Government lawyers have suggested that citizens could legally pass on nuclear secrets to North Korea if they followed Griffith’s criteria.
US government classifies Virgil Griffith’s argument to dismiss sanctions charges as “absurd” NEWS
Lawyers representing the US government have entered a legal memorandum opposing the rejection of the accusations of Virgil Griffith, a former Ethereum Foundation researcher accused of conspiring to violate US sanctions against the Democratic People’s Republic of Korea (DPRK).
According to court records filed on November 19 in the Southern District of New York, prosecutors referred to Griffith’s argument on October 22 to reject the charges against him as “ineffective. The legal team is claiming that the former Ethereum Foundation researcher provided a service to the DPRK using an analogy of a U.S. citizen providing nuclear secrets to scientists in the inmate nation:
“A simple hypothesis exposes the absurdity of Griffith’s position. By Griffith’s logic, the [North Korean Sanctions Regulations] would allow an American physicist to travel to the DPRK and explain the science behind nuclear weapons to a conference of North Korean physicists, as long as the science could be found on the Internet, he had received no payment, and the regime’s desire to build nuclear weapons was not economic in nature. ”
The US district court indicted Griffith in January on charges of conspiracy to violate the International Emergency Economic Powers Act after a presentation he made at a North Korean conference in April. The speech allegedly contained information that North Korean agents could use to circumvent economic sanctions with cryptomime and blockchain technology.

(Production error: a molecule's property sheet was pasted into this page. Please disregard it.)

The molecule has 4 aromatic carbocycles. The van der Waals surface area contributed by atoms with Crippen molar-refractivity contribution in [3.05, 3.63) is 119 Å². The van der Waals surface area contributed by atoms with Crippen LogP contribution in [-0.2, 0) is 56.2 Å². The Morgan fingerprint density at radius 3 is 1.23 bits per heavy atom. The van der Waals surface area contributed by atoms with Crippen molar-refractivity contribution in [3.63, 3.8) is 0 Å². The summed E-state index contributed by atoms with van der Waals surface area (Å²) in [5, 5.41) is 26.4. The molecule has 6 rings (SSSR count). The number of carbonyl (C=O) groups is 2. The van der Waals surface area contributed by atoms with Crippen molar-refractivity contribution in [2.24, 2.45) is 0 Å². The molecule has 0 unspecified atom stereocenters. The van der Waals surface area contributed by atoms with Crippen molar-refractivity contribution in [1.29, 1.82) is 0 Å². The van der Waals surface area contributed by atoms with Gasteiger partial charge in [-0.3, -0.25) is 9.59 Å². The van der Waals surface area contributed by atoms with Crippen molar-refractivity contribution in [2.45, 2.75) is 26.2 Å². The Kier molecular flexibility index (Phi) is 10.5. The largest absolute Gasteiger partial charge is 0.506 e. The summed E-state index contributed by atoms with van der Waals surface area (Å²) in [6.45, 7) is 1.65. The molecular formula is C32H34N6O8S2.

Federal authorities claim that Griffith knew the DPRK was specifically interested in methods to circumvent sanctions using the blockchain. They claim that Griffith sent a text message to an associate, stating that he planned to facilitate the 1 Ether (ETH) transaction “between North and South Korea,” knowing that this would violate the sanctions.
Griffith argued that his presentation was a “highly general speech based on publicly available information,” that he received no fee for his participation, and that the speech was not “economically useful. Therefore, he claims that the charges have no merit and that the speech is protected by the First Amendment.
However, the legal memorandum states that Griffith admitted that he “introduced concepts” about crypto and blockchain to conference participants in his interviews with the FBI in May and November, and some North Koreans probably came out with a better understanding of how to use technology to circumvent sanctions.
The case against Griffith is ongoing. He has pleaded not guilty to the charges and is currently out on bail for US$1 million.